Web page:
*****For this tutorial you will need to have a computerized sewing machine that is capable of doing a monogram. (Added Note: my machine is not an embroidery machine, it is a fancy quilting machine – Janome Horizon 7700)*****
I would like to start off by giving the person who taught me this method full credit, my mom, Michele Ward. She has been binding her quilts like this for as long as I can remember (she has had her current sewing machine for 20 years and it was state of the art when she bought it). Now that I have done a quilt label with this method, I am now out of excuses for not labeling my quilts and you will be too!
So to start off you will need to make your binding, I do not do a bias binding, I do a straight binding. 2.5″ strips sewn together, then folded in half and pressed.
Next you will need to program your monogram. As each machine is different I highly suggest consulting your owner’s manual if it is the first time using this feature on your machine. My manual failed to mention the max character limit and I had to do my label in two different sets.
You are ready to sew your monogram, I would also suggest that you practice this on a scrap piece of fabric cut to 2.5 inches and folded as you would fold your binding strips. This will tell you exactly where to align your fabric. My fabric is placed with the fold up against the right hand side of the foot. (see picture below)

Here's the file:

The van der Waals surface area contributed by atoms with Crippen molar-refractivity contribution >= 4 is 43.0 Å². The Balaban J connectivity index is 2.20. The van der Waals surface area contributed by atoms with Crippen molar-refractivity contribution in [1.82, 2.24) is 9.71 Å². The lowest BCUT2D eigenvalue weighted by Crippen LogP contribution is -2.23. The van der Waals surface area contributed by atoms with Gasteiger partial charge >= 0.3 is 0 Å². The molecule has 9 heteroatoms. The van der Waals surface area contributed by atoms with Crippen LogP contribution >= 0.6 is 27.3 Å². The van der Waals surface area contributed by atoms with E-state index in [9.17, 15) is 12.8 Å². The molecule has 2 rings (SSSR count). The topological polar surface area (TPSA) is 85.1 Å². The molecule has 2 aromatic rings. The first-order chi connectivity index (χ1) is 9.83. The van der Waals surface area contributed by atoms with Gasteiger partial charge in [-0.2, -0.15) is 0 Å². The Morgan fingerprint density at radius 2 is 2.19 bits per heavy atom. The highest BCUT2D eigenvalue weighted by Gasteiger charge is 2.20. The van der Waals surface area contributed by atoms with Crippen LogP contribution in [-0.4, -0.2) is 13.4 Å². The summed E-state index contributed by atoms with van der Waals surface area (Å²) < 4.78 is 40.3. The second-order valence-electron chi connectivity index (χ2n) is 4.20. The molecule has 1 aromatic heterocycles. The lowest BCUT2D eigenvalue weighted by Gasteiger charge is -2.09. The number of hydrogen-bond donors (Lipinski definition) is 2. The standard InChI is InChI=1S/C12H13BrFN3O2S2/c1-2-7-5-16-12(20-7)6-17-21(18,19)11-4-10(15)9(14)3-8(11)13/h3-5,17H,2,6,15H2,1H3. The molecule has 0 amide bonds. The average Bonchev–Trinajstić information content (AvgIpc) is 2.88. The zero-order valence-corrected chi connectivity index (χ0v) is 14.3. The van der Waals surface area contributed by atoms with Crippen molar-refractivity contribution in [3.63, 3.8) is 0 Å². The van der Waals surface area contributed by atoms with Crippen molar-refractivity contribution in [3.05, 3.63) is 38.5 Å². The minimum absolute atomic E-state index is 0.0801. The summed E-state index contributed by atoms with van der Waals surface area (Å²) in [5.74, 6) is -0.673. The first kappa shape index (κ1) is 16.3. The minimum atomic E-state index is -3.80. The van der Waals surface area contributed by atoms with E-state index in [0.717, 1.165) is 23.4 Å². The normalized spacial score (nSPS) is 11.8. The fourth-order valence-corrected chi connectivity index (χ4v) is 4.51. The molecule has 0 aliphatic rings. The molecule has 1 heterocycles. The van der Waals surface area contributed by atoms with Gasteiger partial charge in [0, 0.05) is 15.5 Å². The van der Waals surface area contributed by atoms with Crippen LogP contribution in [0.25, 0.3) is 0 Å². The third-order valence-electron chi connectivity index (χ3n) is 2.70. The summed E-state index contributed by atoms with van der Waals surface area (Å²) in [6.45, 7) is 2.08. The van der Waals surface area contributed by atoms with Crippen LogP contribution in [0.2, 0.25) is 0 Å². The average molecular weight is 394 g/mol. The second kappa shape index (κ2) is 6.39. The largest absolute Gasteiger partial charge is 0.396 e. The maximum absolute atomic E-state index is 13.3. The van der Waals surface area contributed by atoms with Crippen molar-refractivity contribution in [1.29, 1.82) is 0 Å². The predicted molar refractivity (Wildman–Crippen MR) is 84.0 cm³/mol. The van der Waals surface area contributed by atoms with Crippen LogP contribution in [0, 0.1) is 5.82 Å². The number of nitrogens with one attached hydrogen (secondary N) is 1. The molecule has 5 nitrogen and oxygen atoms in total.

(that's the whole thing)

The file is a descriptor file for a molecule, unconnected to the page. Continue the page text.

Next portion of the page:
Once your binding is monogrammed you are ready to attach the binding to the quilt.
Number one hint when attaching the binding to the quilt is to make sure that the binding is facing down toward the quilt when you attach it and also make sure that you will not hit a corner when attaching it because that will ruin the label and make it impossible to read. This just takes some simple looking ahead.
Once your binding is attached to the front of your quilt, you can now choose to hand sew it down or you can machine stitch it down (this is my preferred method because of my RA – handwork is not my friend).
Here is another close up of the stitching. This binding should last the lifetime of the quilt and the nice thing is that you do not need to worry about it washing out.
My mom uses this method on all of her quilts. For baby quilts she records the baby’s name, birth date and weight. For other quilts she says who made it, who it was made for and usually a special message.
I hope you find this helpful, especially everyone who is like me and never finds the time to label. If it is part of our binding routine perhaps it will become more routine!